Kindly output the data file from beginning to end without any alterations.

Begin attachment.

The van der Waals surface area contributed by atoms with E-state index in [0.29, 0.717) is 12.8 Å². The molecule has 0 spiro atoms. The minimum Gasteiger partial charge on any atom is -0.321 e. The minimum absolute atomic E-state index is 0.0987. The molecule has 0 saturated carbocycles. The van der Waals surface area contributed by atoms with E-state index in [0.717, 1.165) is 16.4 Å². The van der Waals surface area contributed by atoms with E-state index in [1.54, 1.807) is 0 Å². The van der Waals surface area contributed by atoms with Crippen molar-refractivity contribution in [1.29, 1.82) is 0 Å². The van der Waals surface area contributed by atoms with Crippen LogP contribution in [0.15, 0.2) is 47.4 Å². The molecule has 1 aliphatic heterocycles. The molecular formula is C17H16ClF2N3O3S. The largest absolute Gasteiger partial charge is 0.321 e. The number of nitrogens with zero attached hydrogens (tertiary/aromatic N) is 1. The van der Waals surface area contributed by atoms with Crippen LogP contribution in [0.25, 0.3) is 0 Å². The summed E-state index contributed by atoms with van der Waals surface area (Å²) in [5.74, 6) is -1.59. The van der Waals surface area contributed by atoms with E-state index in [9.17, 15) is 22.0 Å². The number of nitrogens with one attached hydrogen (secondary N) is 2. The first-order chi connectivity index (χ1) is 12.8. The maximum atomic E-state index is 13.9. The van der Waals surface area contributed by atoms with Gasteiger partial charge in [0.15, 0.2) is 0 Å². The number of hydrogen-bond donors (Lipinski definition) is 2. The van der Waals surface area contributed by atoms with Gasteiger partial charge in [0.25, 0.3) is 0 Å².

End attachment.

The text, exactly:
The van der Waals surface area contributed by atoms with E-state index in [0.29, 0.717) is 12.8 Å². The molecule has 0 spiro atoms. The minimum Gasteiger partial charge on any atom is -0.321 e. The minimum absolute atomic E-state index is 0.0987. The molecule has 0 saturated carbocycles. The van der Waals surface area contributed by atoms with E-state index in [0.717, 1.165) is 16.4 Å². The van der Waals surface area contributed by atoms with E-state index in [1.54, 1.807) is 0 Å². The van der Waals surface area contributed by atoms with Crippen molar-refractivity contribution in [1.29, 1.82) is 0 Å². The van der Waals surface area contributed by atoms with Crippen LogP contribution in [0.15, 0.2) is 47.4 Å². The molecule has 1 aliphatic heterocycles. The molecular formula is C17H16ClF2N3O3S. The largest absolute Gasteiger partial charge is 0.321 e. The number of nitrogens with zero attached hydrogens (tertiary/aromatic N) is 1. The van der Waals surface area contributed by atoms with Crippen LogP contribution in [0.25, 0.3) is 0 Å². The summed E-state index contributed by atoms with van der Waals surface area (Å²) in [5.74, 6) is -1.59. The van der Waals surface area contributed by atoms with E-state index in [9.17, 15) is 22.0 Å². The number of nitrogens with one attached hydrogen (secondary N) is 2. The first-order chi connectivity index (χ1) is 12.8. The maximum atomic E-state index is 13.9. The van der Waals surface area contributed by atoms with Gasteiger partial charge in [0.15, 0.2) is 0 Å². The number of hydrogen-bond donors (Lipinski definition) is 2. The van der Waals surface area contributed by atoms with Gasteiger partial charge in [0.25, 0.3) is 0 Å².